Social network tools have changed the way we interact in our personal lives and are in the process of transforming our professional lives. Increasingly, they play a significant role in how business gets done. But they're also high risk. With hundreds of millions of users, these tools have attracted attackers more than any other target in recent years.
Social network sites: Block or not?
Here, according to Palo Alto Networks, are the top 10 social network threats/risks that enterprises must consider when developing policies:
1. Social networking worms: Social networking worms include Koobface, which has become, according to researchers, "the largest Web 2.0 botnet." While a multi-faceted threat like Koobface challenges the definition of "worm," it is specifically designed to propagate across social networks (e.g., Facebook, mySpace, Twitter, hi5, Friendster and Bebo), enlist more machines into its botnet, and hijack more accounts to send more spam to enlist more machines. All the while making money with the usual botnet business, including scareware and Russian dating services.
2. Phishing bait: Remember FBAction? The e-mail that lured you to sign into Facebook, hoping you don't pick up on the fbaction.net URL in the browser? Many Facebook users had their accounts compromised, and although it was only a "tiny fraction of a percent," when you realize Facebook has over 350 million users, it's still a significant number. To its credit, Facebook acted quickly, working to blacklist that domain, but lots of copycat efforts ensued (e.g., fbstarter.com). Facebook has since gotten rather adept at Whack-A-Mole.
3. Trojans: Social networks have become a great vector for trojans -- "click here" and you get:
* Zeus -- a potent and popular banking Trojan that has been given new life by social networks. There have been several recent high-profile thefts blamed on Zeus, notably the Duanesburg Central School district in New York State late in 2009.
* URL Zone -- is a similar banking Trojan, but even smarter, it can calculate the value of the victim's accounts to help decide the priority for the thief.
4. Data leaks: Social networks are all about sharing. Unfortunately, many users share a bit too much about the organization -- projects, products, financials, organizational changes, scandals, or other sensitive information. Even spouses sometimes over-share how much their significant other is working late on top-secret project, and a few too many of the details associated with said project. The resulting issues include the embarrassing, the damaging and the legal.
5. Shortened links: People use URL shortening services (e.g., bit.ly and tinyurl) to fit long URLs into tight spaces. They also do a nice job of obfuscating the link so it isn't immediately apparent to victims that they're clicking on a malware install, not a CNN video. These shortened links are easy to use and ubiquitous. Many of the Twitter clients will automatically shorten any link. And folks are used to seeing them.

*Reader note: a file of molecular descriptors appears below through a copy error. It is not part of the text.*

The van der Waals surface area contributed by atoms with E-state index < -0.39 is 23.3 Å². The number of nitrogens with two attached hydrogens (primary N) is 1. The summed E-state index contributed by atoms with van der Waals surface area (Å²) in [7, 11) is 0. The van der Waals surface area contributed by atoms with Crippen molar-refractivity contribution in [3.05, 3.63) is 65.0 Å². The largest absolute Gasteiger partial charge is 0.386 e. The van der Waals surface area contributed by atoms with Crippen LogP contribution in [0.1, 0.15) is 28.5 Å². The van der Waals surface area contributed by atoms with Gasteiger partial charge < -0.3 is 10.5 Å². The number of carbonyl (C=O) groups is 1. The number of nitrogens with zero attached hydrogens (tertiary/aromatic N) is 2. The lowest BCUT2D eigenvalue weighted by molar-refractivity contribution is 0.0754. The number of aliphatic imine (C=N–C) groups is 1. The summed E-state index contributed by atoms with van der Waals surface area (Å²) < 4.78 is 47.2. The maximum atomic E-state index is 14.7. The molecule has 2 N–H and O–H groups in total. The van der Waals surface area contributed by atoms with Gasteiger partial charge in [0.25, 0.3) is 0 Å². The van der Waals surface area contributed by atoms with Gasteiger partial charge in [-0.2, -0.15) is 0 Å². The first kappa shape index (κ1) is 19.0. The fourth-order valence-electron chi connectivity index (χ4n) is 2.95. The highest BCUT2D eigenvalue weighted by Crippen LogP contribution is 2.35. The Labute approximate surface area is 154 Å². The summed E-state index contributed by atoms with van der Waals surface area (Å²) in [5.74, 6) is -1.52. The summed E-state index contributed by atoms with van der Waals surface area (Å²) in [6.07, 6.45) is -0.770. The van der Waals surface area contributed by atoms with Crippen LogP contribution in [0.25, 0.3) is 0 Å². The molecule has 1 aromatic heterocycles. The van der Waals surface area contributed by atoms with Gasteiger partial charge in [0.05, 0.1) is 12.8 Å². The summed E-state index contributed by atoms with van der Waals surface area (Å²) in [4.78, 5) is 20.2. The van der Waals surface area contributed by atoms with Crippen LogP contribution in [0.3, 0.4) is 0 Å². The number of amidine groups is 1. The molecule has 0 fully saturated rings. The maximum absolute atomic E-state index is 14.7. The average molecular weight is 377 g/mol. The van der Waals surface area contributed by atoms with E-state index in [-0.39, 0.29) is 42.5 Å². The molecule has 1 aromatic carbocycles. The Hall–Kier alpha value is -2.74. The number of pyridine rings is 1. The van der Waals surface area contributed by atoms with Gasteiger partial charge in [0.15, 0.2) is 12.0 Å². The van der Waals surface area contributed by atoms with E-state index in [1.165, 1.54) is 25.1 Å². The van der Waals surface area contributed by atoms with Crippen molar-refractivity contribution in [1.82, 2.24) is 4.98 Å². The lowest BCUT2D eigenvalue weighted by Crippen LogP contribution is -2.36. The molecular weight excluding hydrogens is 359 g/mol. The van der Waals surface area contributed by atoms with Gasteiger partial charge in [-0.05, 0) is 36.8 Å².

6. Botnets: Late last year, security researchers uncovered Twitter accounts being used as a command and control channel for a few botnets. The standard command and control channel is IRC, but some have used other applications -- P2P file sharing in the case of Storm -- and now, cleverly, Twitter. Twitter is shutting these accounts down, but given the ease of access of infected machines to Twitter, this will continue. So Twitter will become expert at Whack-A-Mole too...
7. Advanced persistent threats: One of the key elements of advanced persistent threats (APT) is the gathering of intelligence of persons of interest (e.g., executives, officers, high-net-worth individuals), for which social networks can be a treasure trove of data. Perpetrators of APTs use this information to further their threats -- placing more intelligence gathering (e.g., malware, trojans), and then gaining access to sensitive systems. So while not directly related to APTs, social networks are a data source. Less exotic, but no less important to individuals is the fact that information on your whereabouts and activities can give more run-of-the-mill criminals an opportunity.
8. Cross-Site Request Forgery (CSRF): While it isn't a specific kind of threat -- more like a technique used to spread a sophisticated social networking worm, CSRF attacks exploit the trust a social networking application has in a logged-in user's browser. So as long as the social network application isn't checking the referrer header, it's easy for an attack to "share" an image in a user's event stream that other users might click on to catch/spread the attack.
9. Impersonation: The social network accounts of several prominent individuals with thousands of followers have been hacked (most recently, a handful of British politicians). Furthermore, several impersonators have gathered hundreds and thousands of followers on Twitter -- and then embarrassed the folks they impersonate (e.g., CNN, Jonathan Ive, Steve Wozniak, and the Dalai Lama), or worse. Twitter will now shut down impersonators attempting to smear their victims, but at Twitter's discretion. Admittedly, most of the impersonators aren't distributing malware, but some of the hacked accounts certainly have (e.g. Guy Kawasaki).
10. Trust: The common thread across almost all of these threats is the tremendous amount of trust users have in these social applications. Like e-mail, when it hit the mainstream, or instant messaging when it became ubiquitous, people trust links, pictures, videos and executables when they come from "friends," until they get burned a few times. Social applications haven't burned enough people yet. The difference with social networks is that the entire purpose of them is to share -- a lot -- which will result in a steeper learning curve for users. Translation -- you'll have to get burned a few more times.